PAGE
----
Original Research - Special Collection: Sexual Health

Sexual history taking by doctors in primary care in North West province, South Africa: Patients at risk of sexual dysfunction overlooked

Deidre Pretorius, Ian D. Couper, Motlatso G. Mlambo
African Journal of Primary Health Care & Family Medicine | Vol 14, No 1 | a3238 | DOI: https://doi.org/10.4102/phcfm.v14i1.3238 | © 2022 Deidré Pretorius, Ian D. Couper, Motlatso G. Mlambo | This work is licensed under CC Attribution 4.0
Submitted: 04 September 2021 | Published: 23 May 2022

About the author(s)

Deidre Pretorius, Division of Family Medicine, School of Clinical Medicine, University of the Witwatersrand, Johannesburg, South Africa
Ian D. Couper, Division of Family Medicine, School of Clinical Medicine, University of the Witwatersrand, Johannesburg, South Africa; and, Ukwanda Centre for Rural Health, Faculty of Medicine and Health Sciences, Stellenbosch University, Stellenbosch, South Africa
Motlatso G. Mlambo, Division of Family Medicine, School of Clinical Medicine, University of the Witwatersrand, Johannesburg, South Africa; and, Department of Institutional Research and Business Intelligence, University of South Africa, Pretoria, South Africa


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Abstract

Background: Sexual history taking seldom occurs during a chronic care consultation and this research focussed on consultation interaction factors contributing to failure of screening for sexual dysfunction.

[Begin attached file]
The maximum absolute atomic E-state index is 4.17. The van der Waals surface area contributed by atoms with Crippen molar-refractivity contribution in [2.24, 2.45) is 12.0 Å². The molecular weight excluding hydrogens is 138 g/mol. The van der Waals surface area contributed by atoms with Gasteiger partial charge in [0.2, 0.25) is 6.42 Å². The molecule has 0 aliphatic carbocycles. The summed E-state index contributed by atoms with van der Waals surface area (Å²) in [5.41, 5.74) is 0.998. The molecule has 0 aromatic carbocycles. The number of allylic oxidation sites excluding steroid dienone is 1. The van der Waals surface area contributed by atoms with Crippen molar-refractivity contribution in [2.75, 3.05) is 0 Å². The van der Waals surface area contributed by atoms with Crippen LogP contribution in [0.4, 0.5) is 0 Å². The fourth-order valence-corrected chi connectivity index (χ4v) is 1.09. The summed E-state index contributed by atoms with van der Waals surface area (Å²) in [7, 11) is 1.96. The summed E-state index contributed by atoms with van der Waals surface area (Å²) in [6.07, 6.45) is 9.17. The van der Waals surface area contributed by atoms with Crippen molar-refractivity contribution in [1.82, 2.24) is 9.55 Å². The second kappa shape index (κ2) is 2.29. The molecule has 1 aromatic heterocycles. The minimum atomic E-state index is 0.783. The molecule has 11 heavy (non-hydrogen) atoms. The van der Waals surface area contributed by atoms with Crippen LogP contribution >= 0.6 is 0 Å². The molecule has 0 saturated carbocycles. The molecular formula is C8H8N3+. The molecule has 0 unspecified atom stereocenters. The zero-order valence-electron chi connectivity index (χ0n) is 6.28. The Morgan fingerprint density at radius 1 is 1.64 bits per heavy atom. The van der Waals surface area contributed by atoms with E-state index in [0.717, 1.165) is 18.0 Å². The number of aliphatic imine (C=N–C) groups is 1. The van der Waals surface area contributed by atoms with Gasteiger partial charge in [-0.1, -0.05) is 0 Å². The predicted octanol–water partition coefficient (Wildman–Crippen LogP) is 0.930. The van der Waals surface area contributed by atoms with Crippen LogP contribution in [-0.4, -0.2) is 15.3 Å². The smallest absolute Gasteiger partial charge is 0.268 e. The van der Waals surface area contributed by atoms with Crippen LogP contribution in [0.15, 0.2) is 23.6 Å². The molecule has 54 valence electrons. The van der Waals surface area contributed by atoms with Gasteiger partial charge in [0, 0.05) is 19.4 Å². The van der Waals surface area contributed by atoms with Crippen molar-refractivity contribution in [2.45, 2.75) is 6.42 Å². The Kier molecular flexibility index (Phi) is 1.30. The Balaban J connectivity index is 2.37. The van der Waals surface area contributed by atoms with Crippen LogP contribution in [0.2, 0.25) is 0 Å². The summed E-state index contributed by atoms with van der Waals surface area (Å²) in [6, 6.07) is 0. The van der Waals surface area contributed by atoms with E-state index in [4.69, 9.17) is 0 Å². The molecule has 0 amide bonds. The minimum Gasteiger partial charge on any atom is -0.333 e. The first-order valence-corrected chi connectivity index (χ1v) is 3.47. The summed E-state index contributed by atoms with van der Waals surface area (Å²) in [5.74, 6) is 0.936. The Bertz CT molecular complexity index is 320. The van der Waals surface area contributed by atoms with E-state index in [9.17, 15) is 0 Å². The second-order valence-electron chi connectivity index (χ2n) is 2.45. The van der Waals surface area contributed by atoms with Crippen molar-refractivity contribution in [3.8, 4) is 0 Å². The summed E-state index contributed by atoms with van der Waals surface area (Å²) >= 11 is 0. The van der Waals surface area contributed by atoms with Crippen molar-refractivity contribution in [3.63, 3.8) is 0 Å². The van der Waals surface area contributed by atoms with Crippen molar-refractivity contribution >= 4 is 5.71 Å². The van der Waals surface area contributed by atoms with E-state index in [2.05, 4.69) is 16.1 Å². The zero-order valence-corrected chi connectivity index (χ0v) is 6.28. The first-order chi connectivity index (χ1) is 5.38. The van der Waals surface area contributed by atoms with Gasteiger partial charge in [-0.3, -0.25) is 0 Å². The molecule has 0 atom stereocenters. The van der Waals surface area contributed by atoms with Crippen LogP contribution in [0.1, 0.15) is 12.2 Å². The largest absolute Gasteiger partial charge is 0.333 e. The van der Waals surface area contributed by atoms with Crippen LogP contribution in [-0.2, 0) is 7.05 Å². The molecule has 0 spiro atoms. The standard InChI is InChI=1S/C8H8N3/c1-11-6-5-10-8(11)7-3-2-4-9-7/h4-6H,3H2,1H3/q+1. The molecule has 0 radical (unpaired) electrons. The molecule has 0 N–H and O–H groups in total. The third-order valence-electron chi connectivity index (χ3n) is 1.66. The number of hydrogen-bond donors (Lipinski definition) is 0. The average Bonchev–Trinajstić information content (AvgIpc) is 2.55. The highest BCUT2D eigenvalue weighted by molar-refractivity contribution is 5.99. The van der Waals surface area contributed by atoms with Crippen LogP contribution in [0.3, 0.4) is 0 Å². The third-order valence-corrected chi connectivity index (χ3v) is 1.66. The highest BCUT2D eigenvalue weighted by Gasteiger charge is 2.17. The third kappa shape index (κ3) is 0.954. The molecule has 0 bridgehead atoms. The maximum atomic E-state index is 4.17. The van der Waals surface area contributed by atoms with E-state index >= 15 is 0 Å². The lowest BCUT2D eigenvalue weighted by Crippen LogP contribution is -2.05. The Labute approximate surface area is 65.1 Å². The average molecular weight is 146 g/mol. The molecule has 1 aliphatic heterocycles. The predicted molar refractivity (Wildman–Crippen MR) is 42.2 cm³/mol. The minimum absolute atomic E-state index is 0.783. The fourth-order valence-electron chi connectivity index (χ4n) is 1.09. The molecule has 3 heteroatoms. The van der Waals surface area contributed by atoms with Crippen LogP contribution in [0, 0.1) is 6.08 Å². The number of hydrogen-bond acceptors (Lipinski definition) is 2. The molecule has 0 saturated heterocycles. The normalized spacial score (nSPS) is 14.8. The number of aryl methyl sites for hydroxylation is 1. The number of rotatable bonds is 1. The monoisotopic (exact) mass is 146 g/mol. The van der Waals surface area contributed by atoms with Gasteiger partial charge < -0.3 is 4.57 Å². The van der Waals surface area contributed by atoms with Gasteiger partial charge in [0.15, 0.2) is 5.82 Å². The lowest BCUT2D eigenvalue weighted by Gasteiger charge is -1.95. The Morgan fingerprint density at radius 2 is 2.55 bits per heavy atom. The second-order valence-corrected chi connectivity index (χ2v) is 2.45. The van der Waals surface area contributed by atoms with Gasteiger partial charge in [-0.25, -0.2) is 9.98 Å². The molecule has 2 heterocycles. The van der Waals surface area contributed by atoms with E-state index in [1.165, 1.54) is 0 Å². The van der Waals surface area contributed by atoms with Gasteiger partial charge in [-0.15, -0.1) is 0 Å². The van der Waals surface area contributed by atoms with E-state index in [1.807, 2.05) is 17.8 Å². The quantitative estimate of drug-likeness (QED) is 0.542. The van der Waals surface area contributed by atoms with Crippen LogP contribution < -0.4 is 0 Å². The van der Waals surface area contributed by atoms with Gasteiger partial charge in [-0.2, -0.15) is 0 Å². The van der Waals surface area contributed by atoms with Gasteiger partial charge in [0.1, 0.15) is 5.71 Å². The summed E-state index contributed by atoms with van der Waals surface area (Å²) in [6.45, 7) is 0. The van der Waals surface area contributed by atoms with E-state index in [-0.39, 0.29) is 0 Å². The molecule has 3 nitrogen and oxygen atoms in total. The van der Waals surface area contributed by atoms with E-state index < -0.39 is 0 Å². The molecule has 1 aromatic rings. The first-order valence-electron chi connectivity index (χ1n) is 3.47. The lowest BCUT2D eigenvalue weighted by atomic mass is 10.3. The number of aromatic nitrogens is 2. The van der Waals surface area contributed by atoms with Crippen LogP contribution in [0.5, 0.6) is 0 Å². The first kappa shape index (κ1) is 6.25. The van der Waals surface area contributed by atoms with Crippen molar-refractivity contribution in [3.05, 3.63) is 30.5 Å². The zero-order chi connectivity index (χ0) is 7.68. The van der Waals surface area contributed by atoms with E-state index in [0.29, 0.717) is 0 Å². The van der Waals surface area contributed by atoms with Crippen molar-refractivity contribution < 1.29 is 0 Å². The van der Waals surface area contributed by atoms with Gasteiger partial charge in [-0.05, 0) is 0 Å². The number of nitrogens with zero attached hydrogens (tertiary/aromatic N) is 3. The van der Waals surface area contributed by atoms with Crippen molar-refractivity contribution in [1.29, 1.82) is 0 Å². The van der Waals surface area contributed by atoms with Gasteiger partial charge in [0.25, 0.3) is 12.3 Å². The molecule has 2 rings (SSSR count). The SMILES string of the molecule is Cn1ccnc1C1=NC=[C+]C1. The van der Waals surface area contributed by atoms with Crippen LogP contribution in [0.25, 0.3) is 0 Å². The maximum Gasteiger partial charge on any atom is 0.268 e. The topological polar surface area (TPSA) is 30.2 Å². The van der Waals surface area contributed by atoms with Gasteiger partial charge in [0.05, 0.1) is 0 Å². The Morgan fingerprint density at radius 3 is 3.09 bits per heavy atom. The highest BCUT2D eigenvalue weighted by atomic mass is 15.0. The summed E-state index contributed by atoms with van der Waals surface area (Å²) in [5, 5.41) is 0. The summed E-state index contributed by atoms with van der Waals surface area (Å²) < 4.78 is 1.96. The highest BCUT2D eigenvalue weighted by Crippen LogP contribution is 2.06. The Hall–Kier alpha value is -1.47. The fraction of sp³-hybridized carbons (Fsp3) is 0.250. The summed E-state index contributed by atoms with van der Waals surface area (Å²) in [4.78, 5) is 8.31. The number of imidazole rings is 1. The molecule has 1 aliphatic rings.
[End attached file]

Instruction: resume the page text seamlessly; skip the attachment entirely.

Aim: This study aimed to quantify the most important barriers a patient and doctor experienced in discussing sexual challenges during the consultation and to assess the nature of communication and holistic practice of doctors in these consultations.

Setting: The study was done in 10 primary care clinics in North West province which is a mix of rural and urban areas.

Methods: One-hundred and fifty-five consultation recordings were qualitatively analysed in this grounded theory research. Doctors and patients completed self-administered questionnaires. A structured workplace-based assessment tool was used to assess the communication skills and holistic practice doctors. Template analysis and descriptive statistics were used for analysis. The quantitative component of the study was to strengthen the study by triangulating the data.

Results: Twenty-one doctors participated in video-recorded routine consultations with 151 adult patients living with hypertension and diabetes, who were at risk of sexual dysfunction. No history taking for sexual dysfunction occurred. Consultations were characterised by poor communication skills and the lack of holistic practice. Patients identified rude doctors, shyness and lack of privacy as barriers to sexual history taking, whilst doctors thought that they had more important things to do with their limited consultation time.

Conclusion: Consultations were doctor-centred and sexual dysfunction in patients was entirely overlooked, which could have a negative effect on biopsychosocial well-being and potentially led to poor patient care.


Keywords

sexual history taking; routine consultation; holistic practice; communication; patient-doctor engagement; diabetes; hypertension; sexual dysfunction

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